This season, the Yankees’ bullpen have covered most of their innings pitched. As of Friday afternoon, 53% of all Yankee innings this year have been handled by relievers, compared to a 2020 MLB average of 46%.
Despite leaning heavily on their relievers, manager Aaron Boone has taken an egalitarian approach to shouldering the increased burden. Through ten games, the 2020 Yankee relievers have a strong 3.31 ERA (8th), but their elite relievers have been weighed down by a number of replacement-level arms. The Yankees’ traditionally deep pen has quietly shrunk over the past couple seasons, with the departures of Dellin Betances, David Robertson, and Adam Warren noticeable. And that’s not to mention the loss of Tommy Kahnle for the season due to Tommy John surgery.
The remaining studs are just Zack Britton, Chad Green, and Adam Ottavino, and studs they remain: this group hasn’t given up a run in 18 innings of collective work. Britton’s done what he does best—induce weak groundballs via his patented sinker-slider combo. His 18.2 hard-hit percentage and 36.4 soft-contact percentage are both in the top-20 among all relievers this season. Green’s been arguably even better with a minuscule 2.01 xFIP and 1.40 SIERA. He’s only given up one intentional walk to his 11 strikeouts in eight innings of work, posting the tenth best WHIP among relievers (0.25). Advanced metrics aren’t quite as enamored with Ottavino, but it’s hard to complain about a 0.00 ERA from your third best active reliever.
The middle tier of the corps has also been excellent—Jonathan Holder, Luis Cessa, David Hale, and Luis Avilan have a combined ERA of 1.62 over 16 and two-thirds innings. Holder’s been the stand-out from the midsection, not yet allowing a run in five innings on the bump supported by a 2.91 xFIP and SIERA. At age 27, he’s theoretically just reaching in his prime, and if he can at least reproduce his 3.43 ERA over 2017-2018 instead of the 6.31 ERA he posted in 2019 (mostly some bad home run luck), he can approximate Warren’s former role as a reliable fourth or fifth option out of the pen. To date, the performances from these Yanks have been good enough to hope at least one of them might emerge as a reliable arm in a playoff series before the season’s end.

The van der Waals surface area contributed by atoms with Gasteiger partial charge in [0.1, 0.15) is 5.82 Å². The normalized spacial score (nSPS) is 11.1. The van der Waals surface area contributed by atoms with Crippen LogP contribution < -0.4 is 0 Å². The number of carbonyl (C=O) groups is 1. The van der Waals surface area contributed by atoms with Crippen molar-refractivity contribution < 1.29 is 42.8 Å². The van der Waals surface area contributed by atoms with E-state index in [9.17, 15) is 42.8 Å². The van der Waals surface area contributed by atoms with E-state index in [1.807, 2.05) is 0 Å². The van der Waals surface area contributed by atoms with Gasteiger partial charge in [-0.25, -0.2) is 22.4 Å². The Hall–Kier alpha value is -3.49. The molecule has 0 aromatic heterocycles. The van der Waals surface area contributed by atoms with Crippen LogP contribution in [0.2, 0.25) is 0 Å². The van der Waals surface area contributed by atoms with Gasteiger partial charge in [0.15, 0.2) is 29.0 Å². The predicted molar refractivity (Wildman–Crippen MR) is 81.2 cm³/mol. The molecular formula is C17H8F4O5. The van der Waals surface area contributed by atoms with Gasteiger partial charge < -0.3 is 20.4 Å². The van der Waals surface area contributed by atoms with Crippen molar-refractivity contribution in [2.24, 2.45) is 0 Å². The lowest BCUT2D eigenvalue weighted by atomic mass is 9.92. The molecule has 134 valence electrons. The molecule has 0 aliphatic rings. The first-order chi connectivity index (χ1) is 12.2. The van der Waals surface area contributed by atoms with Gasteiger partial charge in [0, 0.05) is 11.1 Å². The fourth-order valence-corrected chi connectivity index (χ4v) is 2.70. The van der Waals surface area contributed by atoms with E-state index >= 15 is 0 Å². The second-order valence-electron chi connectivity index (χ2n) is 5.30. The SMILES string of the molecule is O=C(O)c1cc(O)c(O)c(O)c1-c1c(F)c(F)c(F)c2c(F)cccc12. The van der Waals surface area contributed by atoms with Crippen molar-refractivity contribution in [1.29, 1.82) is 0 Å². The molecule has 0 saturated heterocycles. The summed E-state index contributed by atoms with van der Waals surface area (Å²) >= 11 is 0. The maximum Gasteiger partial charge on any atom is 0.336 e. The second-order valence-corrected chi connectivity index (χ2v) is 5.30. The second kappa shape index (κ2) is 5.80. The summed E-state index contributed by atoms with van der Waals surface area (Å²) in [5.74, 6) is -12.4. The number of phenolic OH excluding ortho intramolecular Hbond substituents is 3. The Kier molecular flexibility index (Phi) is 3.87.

Alternatively, Quad-A innings-eaters Ben Heller, Brooks Kriske, Jonathan Loaisiga, Michael King, and Nick Nelson, have put together an untenably bad combined 8.47 ERA in 17 innings of work. If the Yankees offense continues to steamroll teams, they should be able to cruise to the front of the AL East even with a terrible back-end of the bullpen. In the playoffs, none of these guys should need to see the field anyways.
The elephant in the Yankees’ bullpen is Aroldis Chapman’s impending return to play after recovering from COVID-19. This week, he submitted his second negative test, but is still a ways away from seeing any game action as the Yankees want to stretch him out conservatively, allowing ample time for him to make a smooth transition back to the big leagues. As of now, the plan is for Chapman to throw a few bullpens at Scranton, then face live hitters multiple times before reentering at the front of the Yankee bullpen.
When Chapman returns, he should take some pressure off of the rest of the staff. Boone, so far, has successfully avoided bumping up either of the one-inning studs’ workload beyond the previous season’s rate. Britton and Ottavino have pitched in about 40% of the games this year, just a couple percentage points off of their 2019 campaigns. They would each be on pace to pitch between 60 and 70 innings during a 162 game season, typical for relievers of their caliber.
Green however, hasn’t pitched on back-to-back days, but has gone multiple innings on three separate occasions, leading to eight total innings pitched. As of now, he’d be on track to pitch over 100 innings in a full season. Though he’s been phenomenal, he’s going to need to slow down even in the shortened season. It is unlikely that he pitches 40 innings in a 60-game season, especially as someone with an elbow injury in his chart. Chapman’s eventual return should help redistribute Green’s excess workload amongst the rest of the staff.
With Chapman back, the high leverage innings afforded to Green, Britton, and Ottavino will become less so, along with less mop up work for the back end. If Holder can evolve into a valuable contributor that would be a nice add, but ultimately inessential to the team’s World Series aspirations with the front-end already looking so sharp. Come playoff time, it shouldn’t matter how the rest pitch because, ideally, they won’t need to.